"Person" signifies what is most perfect in all nature—that is, a subsistent individual of a rational nature. Hence, since everything that is perfect must be attributed to God, forasmuch as His essence contains every perfection, this name "person" is fittingly applied to God; not, however, as it is applied to creatures, but in a more excellent way; as other names also, which, while giving them to creatures, we attribute to God; as we showed above when treating of the names of God [ibid.]

Aquinas also explains the evolution of the use of person, such that it now no longer signifies substance in God, but relation subsisting in substance (or subsisting in the divine nature), but that this is only made clear after clarifications to Trinitarian doctrine are made in light of heresies.

A difficulty arises concerning the meaning of this word "person" in God, from the fact that it is predicated plurally of the Three in contrast to the nature of the names belonging to the essence; nor does it in itself refer to another, as do the words which express relation.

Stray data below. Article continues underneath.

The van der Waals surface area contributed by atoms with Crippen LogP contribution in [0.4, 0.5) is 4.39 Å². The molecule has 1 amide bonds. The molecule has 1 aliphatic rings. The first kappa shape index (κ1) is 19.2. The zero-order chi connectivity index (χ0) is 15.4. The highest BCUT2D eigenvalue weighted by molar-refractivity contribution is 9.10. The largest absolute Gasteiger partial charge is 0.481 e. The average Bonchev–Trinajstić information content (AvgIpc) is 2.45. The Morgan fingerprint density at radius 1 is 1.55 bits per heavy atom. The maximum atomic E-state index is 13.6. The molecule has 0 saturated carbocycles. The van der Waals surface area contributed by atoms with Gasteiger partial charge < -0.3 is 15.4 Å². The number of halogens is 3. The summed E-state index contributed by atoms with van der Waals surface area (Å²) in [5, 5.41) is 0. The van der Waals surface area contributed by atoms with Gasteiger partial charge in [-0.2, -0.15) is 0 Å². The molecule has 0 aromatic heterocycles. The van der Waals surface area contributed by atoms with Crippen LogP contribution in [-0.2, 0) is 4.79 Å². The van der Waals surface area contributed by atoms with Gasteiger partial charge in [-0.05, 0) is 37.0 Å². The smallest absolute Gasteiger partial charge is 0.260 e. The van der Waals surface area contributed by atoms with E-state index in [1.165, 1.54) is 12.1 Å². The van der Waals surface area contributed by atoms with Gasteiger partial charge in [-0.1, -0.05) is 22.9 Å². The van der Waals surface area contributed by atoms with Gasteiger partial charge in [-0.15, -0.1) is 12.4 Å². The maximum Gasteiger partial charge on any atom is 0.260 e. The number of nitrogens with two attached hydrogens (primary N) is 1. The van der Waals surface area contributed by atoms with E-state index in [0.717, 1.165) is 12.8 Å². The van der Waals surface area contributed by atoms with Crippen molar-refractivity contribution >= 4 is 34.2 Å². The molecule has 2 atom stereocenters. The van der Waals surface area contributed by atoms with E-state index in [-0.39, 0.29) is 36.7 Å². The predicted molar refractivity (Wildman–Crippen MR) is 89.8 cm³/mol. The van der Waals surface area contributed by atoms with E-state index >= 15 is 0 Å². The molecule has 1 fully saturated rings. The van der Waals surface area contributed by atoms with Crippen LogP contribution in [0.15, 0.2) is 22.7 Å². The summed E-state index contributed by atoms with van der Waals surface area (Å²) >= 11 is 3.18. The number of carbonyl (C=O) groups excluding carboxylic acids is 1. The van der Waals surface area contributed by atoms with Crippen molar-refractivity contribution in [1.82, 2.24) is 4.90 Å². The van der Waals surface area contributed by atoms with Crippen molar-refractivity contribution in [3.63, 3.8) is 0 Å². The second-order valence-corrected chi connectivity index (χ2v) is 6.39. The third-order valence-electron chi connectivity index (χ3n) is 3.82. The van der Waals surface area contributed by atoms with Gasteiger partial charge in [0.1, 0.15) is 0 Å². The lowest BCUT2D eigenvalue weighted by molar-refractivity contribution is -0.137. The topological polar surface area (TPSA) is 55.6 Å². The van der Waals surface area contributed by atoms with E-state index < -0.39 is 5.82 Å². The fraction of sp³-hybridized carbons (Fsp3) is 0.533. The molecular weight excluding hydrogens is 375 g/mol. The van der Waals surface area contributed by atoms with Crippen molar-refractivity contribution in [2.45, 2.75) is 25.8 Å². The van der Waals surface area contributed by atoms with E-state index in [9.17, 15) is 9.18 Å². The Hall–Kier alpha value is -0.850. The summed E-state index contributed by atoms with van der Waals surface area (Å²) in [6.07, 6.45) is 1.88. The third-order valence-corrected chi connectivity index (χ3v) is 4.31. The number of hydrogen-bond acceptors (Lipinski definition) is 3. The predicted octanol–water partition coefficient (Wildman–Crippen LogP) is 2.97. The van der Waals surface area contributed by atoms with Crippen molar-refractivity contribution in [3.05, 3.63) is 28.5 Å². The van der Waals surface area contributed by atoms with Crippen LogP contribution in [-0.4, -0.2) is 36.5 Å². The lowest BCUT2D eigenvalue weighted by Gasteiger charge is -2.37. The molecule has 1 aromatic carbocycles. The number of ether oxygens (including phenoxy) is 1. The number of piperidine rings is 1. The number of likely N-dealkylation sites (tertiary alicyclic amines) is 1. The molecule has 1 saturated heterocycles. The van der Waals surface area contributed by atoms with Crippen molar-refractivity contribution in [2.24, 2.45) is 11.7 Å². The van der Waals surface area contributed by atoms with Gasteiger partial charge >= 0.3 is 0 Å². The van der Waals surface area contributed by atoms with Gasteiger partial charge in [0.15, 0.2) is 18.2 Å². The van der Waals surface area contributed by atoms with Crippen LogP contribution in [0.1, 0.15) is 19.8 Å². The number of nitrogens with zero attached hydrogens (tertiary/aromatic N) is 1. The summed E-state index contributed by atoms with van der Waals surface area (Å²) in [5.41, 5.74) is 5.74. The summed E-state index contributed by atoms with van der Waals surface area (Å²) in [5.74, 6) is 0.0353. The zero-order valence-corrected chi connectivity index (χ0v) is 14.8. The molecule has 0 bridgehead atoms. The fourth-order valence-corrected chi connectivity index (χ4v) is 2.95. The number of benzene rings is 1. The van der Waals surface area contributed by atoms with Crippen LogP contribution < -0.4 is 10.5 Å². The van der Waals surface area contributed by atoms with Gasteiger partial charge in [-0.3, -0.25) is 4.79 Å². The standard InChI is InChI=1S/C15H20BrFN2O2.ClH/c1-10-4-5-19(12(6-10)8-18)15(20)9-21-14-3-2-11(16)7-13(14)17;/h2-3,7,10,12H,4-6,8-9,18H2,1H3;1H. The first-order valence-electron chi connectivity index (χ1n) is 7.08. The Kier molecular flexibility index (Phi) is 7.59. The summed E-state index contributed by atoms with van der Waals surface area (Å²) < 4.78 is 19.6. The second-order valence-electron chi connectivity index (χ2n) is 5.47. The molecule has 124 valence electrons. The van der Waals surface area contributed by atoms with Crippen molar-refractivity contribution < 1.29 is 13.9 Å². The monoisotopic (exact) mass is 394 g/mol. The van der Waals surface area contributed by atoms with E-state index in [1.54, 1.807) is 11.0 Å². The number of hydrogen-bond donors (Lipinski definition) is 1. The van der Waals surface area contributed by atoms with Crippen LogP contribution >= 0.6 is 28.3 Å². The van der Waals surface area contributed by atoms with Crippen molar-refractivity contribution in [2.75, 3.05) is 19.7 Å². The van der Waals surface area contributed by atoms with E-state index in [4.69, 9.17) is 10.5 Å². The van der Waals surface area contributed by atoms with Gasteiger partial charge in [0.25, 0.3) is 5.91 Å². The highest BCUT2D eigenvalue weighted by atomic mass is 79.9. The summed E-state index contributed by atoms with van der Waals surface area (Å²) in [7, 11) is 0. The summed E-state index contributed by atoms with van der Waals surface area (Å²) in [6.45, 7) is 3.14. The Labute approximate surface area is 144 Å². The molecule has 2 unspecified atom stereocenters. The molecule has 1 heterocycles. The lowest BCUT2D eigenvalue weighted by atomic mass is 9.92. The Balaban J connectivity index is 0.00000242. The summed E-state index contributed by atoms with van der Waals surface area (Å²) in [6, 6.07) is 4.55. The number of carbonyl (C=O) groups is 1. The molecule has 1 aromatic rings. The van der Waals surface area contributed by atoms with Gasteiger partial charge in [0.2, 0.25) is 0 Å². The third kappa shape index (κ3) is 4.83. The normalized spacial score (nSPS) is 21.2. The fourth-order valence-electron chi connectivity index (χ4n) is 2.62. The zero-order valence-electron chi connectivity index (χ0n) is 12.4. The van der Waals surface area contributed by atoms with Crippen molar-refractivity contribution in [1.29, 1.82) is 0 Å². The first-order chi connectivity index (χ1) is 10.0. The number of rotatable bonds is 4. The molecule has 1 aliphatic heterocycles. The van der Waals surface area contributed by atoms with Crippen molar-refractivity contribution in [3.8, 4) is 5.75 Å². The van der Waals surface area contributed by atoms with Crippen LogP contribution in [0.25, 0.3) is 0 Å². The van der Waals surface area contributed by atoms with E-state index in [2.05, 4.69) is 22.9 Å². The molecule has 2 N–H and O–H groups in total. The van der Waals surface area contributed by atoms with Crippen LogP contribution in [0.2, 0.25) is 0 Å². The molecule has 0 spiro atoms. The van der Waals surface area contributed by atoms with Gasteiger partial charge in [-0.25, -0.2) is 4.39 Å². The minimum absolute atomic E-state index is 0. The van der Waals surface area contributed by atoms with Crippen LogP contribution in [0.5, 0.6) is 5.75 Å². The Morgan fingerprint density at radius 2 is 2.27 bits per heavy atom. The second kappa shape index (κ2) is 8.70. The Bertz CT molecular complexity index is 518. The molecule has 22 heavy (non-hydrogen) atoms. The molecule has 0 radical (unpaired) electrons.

Hence some have thought that this word "person" of itself expresses absolutely the divine essence; as this name "God" and this word "Wise"; but that to meet heretical attack, it was ordained by conciliar decree that it was to be taken in a relative sense, and especially in the plural, or with the addition of a distinguishing adjective; as when we say, "Three persons," or, "one is the person of the Father, another of the Son," etc. Used, however, in the singular, it may be either absolute or relative. But this does not seem to be a satisfactory explanation; for, if this word "person," by force of its own signification, expresses the divine essence only, it follows that forasmuch as we speak of "three persons," so far from the heretics being silenced, they had still more reason to argue. Seeing this, others maintained that this word "person" in God signifies both the essence and the relation. Some of these said that it signifies directly the essence, and relation indirectly, forasmuch as "person" means as it were "by itself one" [per se una]; and unity belongs to the essence. And what is "by itself" implies relation indirectly; for the Father is understood to exist "by Himself," as relatively distinct from the Son. Others, however, said, on the contrary, that it signifies relation directly; and essence indirectly; forasmuch as in the definition of "person" the term nature is mentioned indirectly; and these come nearer to the truth.